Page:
I had a conversation with a friend today He swore he'd NEVER buy parts from X************ again. This is a national auto parts chain store. He was working on a '02 GM product that needed an axle. For some reason he decided (or maybe his customer did) on a "new" part. Not a used one. Within 20 miles of installation, the new axle snapped. It's not that the c-v joint snapped, but the actual steel shaft. After a $100 tow off the hi-way, things got a little heated.
What's the issue, this part was new? Can you say… China? Why do you think these new parts are so cheap? Of course I'm not only talking price here I'm talking quality. Inferior materials make for inferior parts. This is not to say that all new parts are inferior. But be very wary of new parts at recycled parts prices. I know of someone who installed a "new" hub on his pickup truck a short while back. It didn't last ten thousand miles. Quality used parts are OEM (original equipment manufacture), they were made for your car by the people who made your car! Save your money, and your time. Buy quality used parts!
I had a friend call me last week perplexed on what to do with his wife's car. A 2002 Mazda 626. Seems they went to an automotive service center for something routine like an oil change. He was informed that one axle was torn, a sway bar link was broken and a transmission seal was leaking. This could all be easily remedied for just under $700! He was also informed that when they pulled the axle for replacement, all the transmission fluid would run out… YIKES!!
Not included in this "deal" was a much need flush & fill and that he should replace all his hoses. This could be done for around $300. Winter is coming you know. Now Henry (the names has been changed for privacy) was looking at about a GRAND ($1000) to do minor work on a 13 year old car. As he explained this to me, my first thought was, "are you nuts?"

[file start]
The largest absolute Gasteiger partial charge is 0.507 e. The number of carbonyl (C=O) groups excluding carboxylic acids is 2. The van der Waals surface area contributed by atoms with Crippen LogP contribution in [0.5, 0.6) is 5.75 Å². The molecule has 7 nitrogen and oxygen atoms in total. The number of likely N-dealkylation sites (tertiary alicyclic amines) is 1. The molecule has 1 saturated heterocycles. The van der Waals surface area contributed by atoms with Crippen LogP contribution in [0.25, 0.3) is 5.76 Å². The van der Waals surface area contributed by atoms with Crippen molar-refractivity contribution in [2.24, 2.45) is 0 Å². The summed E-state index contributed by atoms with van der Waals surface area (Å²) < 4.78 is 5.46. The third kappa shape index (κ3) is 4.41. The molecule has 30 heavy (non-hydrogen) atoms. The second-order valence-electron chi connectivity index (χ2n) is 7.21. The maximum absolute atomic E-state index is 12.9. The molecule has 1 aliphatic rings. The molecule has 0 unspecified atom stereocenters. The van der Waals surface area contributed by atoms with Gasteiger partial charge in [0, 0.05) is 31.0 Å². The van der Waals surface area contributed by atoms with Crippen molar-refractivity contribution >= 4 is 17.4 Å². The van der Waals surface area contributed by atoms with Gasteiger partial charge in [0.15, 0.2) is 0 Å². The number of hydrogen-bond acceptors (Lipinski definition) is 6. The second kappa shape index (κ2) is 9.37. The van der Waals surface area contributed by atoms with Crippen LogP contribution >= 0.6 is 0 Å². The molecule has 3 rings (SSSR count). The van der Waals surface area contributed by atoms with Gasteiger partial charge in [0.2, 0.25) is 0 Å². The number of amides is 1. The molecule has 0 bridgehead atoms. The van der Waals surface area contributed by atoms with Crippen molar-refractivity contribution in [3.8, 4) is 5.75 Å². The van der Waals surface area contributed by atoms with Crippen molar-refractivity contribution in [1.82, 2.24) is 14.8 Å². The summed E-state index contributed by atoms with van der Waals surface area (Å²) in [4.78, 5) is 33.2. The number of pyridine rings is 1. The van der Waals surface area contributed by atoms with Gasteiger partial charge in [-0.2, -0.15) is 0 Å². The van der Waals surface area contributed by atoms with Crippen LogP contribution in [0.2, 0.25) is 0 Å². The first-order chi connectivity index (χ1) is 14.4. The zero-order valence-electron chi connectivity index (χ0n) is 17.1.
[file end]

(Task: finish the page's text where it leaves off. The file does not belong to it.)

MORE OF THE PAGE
Henry's a pretty intelligent guy, couple of college degrees to boot. But obviously easily intimidated! I explained to him that this is not a complicated job and the fact that he could save lots of CA$H, if he did it himself. I said if he's not that handy or motivated, that's what brother's in law are for! You should be able to get it all done for less than half of that $1000.
Let's break things down so to speak.
A good recycled axle: $35-$50
A new stabilizer link: $10-$15
Transmission seal – personally I'd inspect it before doing anything. My first question is it really leaking? Now if the seal is torn or cracked, YES replace it. But if it's not, leave it alone. You can always wipe a little brake fluid on it to keep it soft and pliable. Also think of it this way, if it's one drop every 3,000 miles you can always add a little fresh transmission fluid later.
New seal $15-$20
Now lets talk hoses. Are they "bulged", cracked or dry rotted? Also look for spots where they may have been rubbing on another component. Replace what's needed. The chance of needing them ALL is a long shot. You have a better chance winning tonight's PICK 4!
Lots of auto wreckers are now selling recycled antifreeze if you want to really go green or you can buy the new stuff. It's pretty easy to tell if it's broken down or not. If you're unsure, auto parts stores do sell testers.
Now I don't know how this repair shop was breaking down parts vs labor. But I will say one thing. I don't see $1,000 worth here. Don't be so easily intimidated!
News articles have recently emerged that claimed the 2009 Car Allowance Rebate System (CARS) program, or Cash For Clunkers, did more to harm the environment than help it. The CARS program took nearly 700,000 “gas guzzling” vehicles off the road.
The articles, featured in The Environmental Magazine and Yahoo! News, claimed the Cash For Clunkers program added to environmental waste because many of those vehicles skipped auto recycling facilities and went straight to shredders instead, which created 500 pounds of residue per ton of metal shredded.
The articles also stated consumers took a hit because the lack of available, used vehicles drove up prices. You can read the full text of The Environmental Magazine article for more information.
These articles are just the latest in the discussions about the CARS or Cash For Clunkers program and whether it was worth it or not. The next issue of the Locator UpFront will look at how auto recyclers think the Cash For Clunkers program went and if it helped or hurt the industry.